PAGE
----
The Generosity of the Ill

Arthur W. Frank

in The Renewal of Generosity

Published by University of Chicago Press

Published in print May 2004 | ISBN: 9780226260150
Published online February 2013 | e-ISBN: 9780226260259 | DOI:
The Generosity of the Ill

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Albert Schweitzer imagines illness in the Stoic manner that this chapter's epigraph expresses: he transforms the illness that was the obstacle in his way into the calling that sets him on the way. In this passage, Schweitzer separates what is inner from what is exterior, finds freedom in the inner, and seeks to be beyond susceptibility to disturbance caused by the external. Schweitzer's sense of obligation may begin in an eternal Stoicism, but he does not remain within the “internal dialogicality” that Mikhail Bakhtin considers characteristic of the Stoics. The phrase “moral perfectionism” sounds heavy to contemporary ears; it seems to impose a burden, like Schweitzer's fellowship of those who bear the mark of pain. Such phrases do assert a radical ideal of responsibility, and the line between inspiring and burdening may necessarily be a fine one.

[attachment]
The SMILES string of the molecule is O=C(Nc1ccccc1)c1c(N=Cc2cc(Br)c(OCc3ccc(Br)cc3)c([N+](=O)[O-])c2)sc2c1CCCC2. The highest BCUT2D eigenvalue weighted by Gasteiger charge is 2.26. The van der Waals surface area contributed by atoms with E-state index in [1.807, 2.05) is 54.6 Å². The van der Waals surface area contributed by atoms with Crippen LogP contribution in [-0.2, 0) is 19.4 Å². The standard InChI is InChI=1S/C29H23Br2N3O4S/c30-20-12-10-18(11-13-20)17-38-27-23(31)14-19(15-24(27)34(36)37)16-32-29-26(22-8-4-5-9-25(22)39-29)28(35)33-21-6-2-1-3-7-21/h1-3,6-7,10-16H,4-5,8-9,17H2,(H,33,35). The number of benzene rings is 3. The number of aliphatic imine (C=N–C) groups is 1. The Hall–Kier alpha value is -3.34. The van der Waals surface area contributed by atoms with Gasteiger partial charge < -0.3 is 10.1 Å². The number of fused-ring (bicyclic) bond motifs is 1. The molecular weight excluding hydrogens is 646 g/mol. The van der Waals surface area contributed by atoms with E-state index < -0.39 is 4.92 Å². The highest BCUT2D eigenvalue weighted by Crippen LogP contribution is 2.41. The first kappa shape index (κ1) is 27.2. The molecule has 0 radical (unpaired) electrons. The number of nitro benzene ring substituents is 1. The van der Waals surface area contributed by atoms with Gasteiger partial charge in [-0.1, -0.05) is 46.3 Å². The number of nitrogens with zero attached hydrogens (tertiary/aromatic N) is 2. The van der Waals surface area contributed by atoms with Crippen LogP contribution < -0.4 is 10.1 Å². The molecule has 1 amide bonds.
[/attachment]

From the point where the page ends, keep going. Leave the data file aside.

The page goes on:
Keywords: Albert Schweitzer; illness; sense of obligation; Stoicism; Mikhail Bakhtin; moral perfectionism

Chapter.  9615 words. 

Subjects: Health, Illness, and Medicine

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